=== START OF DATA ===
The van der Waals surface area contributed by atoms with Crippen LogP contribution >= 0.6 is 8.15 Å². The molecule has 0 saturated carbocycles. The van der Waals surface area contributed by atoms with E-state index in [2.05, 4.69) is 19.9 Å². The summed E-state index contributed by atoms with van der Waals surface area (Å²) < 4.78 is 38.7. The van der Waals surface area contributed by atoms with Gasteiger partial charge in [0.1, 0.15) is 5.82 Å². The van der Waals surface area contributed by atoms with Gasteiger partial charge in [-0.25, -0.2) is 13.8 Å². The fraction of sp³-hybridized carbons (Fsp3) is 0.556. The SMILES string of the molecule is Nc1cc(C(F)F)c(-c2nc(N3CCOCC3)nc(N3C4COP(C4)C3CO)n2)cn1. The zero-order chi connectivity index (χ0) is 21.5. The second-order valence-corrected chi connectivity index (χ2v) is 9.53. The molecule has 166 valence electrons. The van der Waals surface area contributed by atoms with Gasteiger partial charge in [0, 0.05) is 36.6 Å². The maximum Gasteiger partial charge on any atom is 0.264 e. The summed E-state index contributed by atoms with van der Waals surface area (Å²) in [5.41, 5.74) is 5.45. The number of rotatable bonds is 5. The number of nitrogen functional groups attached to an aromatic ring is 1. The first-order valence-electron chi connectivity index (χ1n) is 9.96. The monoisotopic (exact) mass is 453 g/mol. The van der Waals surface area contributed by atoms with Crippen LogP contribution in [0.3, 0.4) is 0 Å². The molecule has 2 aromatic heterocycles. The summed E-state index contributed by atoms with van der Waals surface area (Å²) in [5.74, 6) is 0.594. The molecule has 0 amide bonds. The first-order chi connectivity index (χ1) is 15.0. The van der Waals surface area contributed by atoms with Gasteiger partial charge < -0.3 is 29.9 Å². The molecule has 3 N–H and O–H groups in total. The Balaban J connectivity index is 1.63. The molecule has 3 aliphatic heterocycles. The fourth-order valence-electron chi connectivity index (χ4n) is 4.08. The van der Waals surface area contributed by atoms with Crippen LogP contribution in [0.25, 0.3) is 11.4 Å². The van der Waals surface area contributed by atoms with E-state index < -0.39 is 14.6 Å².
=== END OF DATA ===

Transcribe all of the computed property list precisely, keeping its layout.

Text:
The van der Waals surface area contributed by atoms with Crippen LogP contribution >= 0.6 is 8.15 Å². The molecule has 0 saturated carbocycles. The van der Waals surface area contributed by atoms with E-state index in [2.05, 4.69) is 19.9 Å². The summed E-state index contributed by atoms with van der Waals surface area (Å²) < 4.78 is 38.7. The van der Waals surface area contributed by atoms with Gasteiger partial charge in [0.1, 0.15) is 5.82 Å². The van der Waals surface area contributed by atoms with Gasteiger partial charge in [-0.25, -0.2) is 13.8 Å². The fraction of sp³-hybridized carbons (Fsp3) is 0.556. The SMILES string of the molecule is Nc1cc(C(F)F)c(-c2nc(N3CCOCC3)nc(N3C4COP(C4)C3CO)n2)cn1. The zero-order chi connectivity index (χ0) is 21.5. The second-order valence-corrected chi connectivity index (χ2v) is 9.53. The molecule has 166 valence electrons. The van der Waals surface area contributed by atoms with Gasteiger partial charge in [0, 0.05) is 36.6 Å². The maximum Gasteiger partial charge on any atom is 0.264 e. The summed E-state index contributed by atoms with van der Waals surface area (Å²) in [5.41, 5.74) is 5.45. The number of rotatable bonds is 5. The number of nitrogen functional groups attached to an aromatic ring is 1. The first-order valence-electron chi connectivity index (χ1n) is 9.96. The monoisotopic (exact) mass is 453 g/mol. The van der Waals surface area contributed by atoms with Crippen LogP contribution in [0.3, 0.4) is 0 Å². The molecule has 2 aromatic heterocycles. The summed E-state index contributed by atoms with van der Waals surface area (Å²) in [5.74, 6) is 0.594. The molecule has 0 amide bonds. The first-order chi connectivity index (χ1) is 15.0. The van der Waals surface area contributed by atoms with Gasteiger partial charge < -0.3 is 29.9 Å². The molecule has 3 N–H and O–H groups in total. The Balaban J connectivity index is 1.63. The molecule has 3 aliphatic heterocycles. The fourth-order valence-electron chi connectivity index (χ4n) is 4.08. The van der Waals surface area contributed by atoms with Crippen LogP contribution in [0.25, 0.3) is 11.4 Å². The van der Waals surface area contributed by atoms with E-state index < -0.39 is 14.6 Å².